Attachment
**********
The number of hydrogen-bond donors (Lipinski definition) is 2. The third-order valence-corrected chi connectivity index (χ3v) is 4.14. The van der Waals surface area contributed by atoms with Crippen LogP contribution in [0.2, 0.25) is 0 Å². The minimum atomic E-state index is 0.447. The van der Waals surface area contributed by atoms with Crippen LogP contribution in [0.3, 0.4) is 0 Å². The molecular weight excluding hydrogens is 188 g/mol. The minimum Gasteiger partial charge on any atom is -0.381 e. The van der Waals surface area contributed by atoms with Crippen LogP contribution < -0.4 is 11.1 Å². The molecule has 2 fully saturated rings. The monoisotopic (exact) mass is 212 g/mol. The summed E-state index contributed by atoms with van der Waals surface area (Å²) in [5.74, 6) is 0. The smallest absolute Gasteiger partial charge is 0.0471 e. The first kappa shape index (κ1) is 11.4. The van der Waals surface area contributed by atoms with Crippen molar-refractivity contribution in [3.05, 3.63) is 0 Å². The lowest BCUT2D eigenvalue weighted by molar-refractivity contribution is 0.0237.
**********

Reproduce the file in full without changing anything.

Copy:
The number of hydrogen-bond donors (Lipinski definition) is 2. The third-order valence-corrected chi connectivity index (χ3v) is 4.14. The van der Waals surface area contributed by atoms with Crippen LogP contribution in [0.2, 0.25) is 0 Å². The minimum atomic E-state index is 0.447. The van der Waals surface area contributed by atoms with Crippen LogP contribution in [0.3, 0.4) is 0 Å². The molecular weight excluding hydrogens is 188 g/mol. The minimum Gasteiger partial charge on any atom is -0.381 e. The van der Waals surface area contributed by atoms with Crippen LogP contribution < -0.4 is 11.1 Å². The molecule has 2 fully saturated rings. The monoisotopic (exact) mass is 212 g/mol. The summed E-state index contributed by atoms with van der Waals surface area (Å²) in [5.74, 6) is 0. The smallest absolute Gasteiger partial charge is 0.0471 e. The first kappa shape index (κ1) is 11.4. The van der Waals surface area contributed by atoms with Crippen molar-refractivity contribution in [3.05, 3.63) is 0 Å². The lowest BCUT2D eigenvalue weighted by molar-refractivity contribution is 0.0237.